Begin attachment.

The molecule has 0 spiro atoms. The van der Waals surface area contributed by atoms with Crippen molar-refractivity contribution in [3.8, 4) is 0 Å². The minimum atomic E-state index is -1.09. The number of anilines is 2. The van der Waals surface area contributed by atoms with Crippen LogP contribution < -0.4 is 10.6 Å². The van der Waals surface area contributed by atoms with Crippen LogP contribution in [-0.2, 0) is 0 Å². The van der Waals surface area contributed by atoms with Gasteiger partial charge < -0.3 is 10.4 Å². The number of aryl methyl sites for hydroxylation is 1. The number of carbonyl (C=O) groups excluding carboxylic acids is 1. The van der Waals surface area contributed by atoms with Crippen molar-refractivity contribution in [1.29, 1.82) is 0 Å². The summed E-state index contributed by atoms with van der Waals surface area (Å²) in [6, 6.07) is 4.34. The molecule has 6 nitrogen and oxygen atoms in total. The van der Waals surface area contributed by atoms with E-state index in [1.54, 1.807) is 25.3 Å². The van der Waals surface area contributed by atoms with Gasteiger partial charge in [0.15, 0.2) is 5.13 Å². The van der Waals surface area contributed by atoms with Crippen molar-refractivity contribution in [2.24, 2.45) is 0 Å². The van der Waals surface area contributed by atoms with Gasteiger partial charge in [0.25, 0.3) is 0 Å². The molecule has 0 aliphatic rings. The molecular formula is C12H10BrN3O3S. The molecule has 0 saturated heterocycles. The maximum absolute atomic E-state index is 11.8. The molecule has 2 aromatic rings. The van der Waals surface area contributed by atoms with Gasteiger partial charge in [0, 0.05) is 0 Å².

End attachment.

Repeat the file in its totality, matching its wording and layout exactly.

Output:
The molecule has 0 spiro atoms. The van der Waals surface area contributed by atoms with Crippen molar-refractivity contribution in [3.8, 4) is 0 Å². The minimum atomic E-state index is -1.09. The number of anilines is 2. The van der Waals surface area contributed by atoms with Crippen LogP contribution < -0.4 is 10.6 Å². The van der Waals surface area contributed by atoms with Crippen LogP contribution in [-0.2, 0) is 0 Å². The van der Waals surface area contributed by atoms with Gasteiger partial charge < -0.3 is 10.4 Å². The number of aryl methyl sites for hydroxylation is 1. The number of carbonyl (C=O) groups excluding carboxylic acids is 1. The van der Waals surface area contributed by atoms with Crippen molar-refractivity contribution in [1.29, 1.82) is 0 Å². The summed E-state index contributed by atoms with van der Waals surface area (Å²) in [6, 6.07) is 4.34. The molecule has 6 nitrogen and oxygen atoms in total. The van der Waals surface area contributed by atoms with E-state index in [1.54, 1.807) is 25.3 Å². The van der Waals surface area contributed by atoms with Gasteiger partial charge in [0.15, 0.2) is 5.13 Å². The van der Waals surface area contributed by atoms with Crippen molar-refractivity contribution in [2.24, 2.45) is 0 Å². The van der Waals surface area contributed by atoms with Gasteiger partial charge in [0.25, 0.3) is 0 Å². The molecule has 0 aliphatic rings. The molecular formula is C12H10BrN3O3S. The molecule has 0 saturated heterocycles. The maximum absolute atomic E-state index is 11.8. The molecule has 2 aromatic rings. The van der Waals surface area contributed by atoms with Gasteiger partial charge in [0, 0.05) is 0 Å².